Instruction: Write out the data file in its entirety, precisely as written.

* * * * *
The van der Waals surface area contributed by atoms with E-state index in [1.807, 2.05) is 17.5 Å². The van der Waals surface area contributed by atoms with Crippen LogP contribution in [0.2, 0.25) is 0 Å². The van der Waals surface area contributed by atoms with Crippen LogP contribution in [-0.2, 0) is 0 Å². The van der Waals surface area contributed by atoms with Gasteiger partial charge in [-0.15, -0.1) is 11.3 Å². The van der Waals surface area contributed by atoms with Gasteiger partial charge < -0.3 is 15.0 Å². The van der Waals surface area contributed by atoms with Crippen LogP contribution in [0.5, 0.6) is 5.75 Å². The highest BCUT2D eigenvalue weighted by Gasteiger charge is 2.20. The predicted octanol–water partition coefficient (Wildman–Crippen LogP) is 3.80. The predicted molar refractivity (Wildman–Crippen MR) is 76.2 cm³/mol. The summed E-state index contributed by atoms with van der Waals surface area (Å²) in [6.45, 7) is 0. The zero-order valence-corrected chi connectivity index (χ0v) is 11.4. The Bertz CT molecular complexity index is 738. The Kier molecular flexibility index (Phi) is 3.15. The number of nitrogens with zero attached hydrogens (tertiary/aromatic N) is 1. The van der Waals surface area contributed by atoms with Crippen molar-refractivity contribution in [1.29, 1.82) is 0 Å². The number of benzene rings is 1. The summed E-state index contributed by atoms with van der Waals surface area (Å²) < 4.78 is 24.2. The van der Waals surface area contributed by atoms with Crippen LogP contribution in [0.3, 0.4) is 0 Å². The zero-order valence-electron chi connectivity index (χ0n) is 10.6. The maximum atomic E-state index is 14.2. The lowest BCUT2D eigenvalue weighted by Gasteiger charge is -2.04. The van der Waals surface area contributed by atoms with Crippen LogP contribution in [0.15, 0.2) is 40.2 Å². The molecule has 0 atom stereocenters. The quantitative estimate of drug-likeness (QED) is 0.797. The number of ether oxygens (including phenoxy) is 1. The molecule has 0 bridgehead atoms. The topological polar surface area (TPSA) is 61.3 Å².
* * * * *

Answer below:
The van der Waals surface area contributed by atoms with E-state index in [1.807, 2.05) is 17.5 Å². The van der Waals surface area contributed by atoms with Crippen LogP contribution in [0.2, 0.25) is 0 Å². The van der Waals surface area contributed by atoms with Crippen LogP contribution in [-0.2, 0) is 0 Å². The van der Waals surface area contributed by atoms with Gasteiger partial charge in [-0.15, -0.1) is 11.3 Å². The van der Waals surface area contributed by atoms with Gasteiger partial charge < -0.3 is 15.0 Å². The van der Waals surface area contributed by atoms with Crippen LogP contribution in [0.5, 0.6) is 5.75 Å². The highest BCUT2D eigenvalue weighted by Gasteiger charge is 2.20. The predicted octanol–water partition coefficient (Wildman–Crippen LogP) is 3.80. The predicted molar refractivity (Wildman–Crippen MR) is 76.2 cm³/mol. The summed E-state index contributed by atoms with van der Waals surface area (Å²) in [6.45, 7) is 0. The zero-order valence-corrected chi connectivity index (χ0v) is 11.4. The Bertz CT molecular complexity index is 738. The Kier molecular flexibility index (Phi) is 3.15. The number of nitrogens with zero attached hydrogens (tertiary/aromatic N) is 1. The van der Waals surface area contributed by atoms with Crippen molar-refractivity contribution in [1.29, 1.82) is 0 Å². The number of benzene rings is 1. The summed E-state index contributed by atoms with van der Waals surface area (Å²) < 4.78 is 24.2. The van der Waals surface area contributed by atoms with Crippen LogP contribution in [0.3, 0.4) is 0 Å². The zero-order valence-electron chi connectivity index (χ0n) is 10.6. The maximum atomic E-state index is 14.2. The lowest BCUT2D eigenvalue weighted by Gasteiger charge is -2.04. The van der Waals surface area contributed by atoms with Crippen LogP contribution in [0.15, 0.2) is 40.2 Å². The molecule has 0 atom stereocenters. The quantitative estimate of drug-likeness (QED) is 0.797. The number of ether oxygens (including phenoxy) is 1. The molecule has 0 bridgehead atoms. The topological polar surface area (TPSA) is 61.3 Å².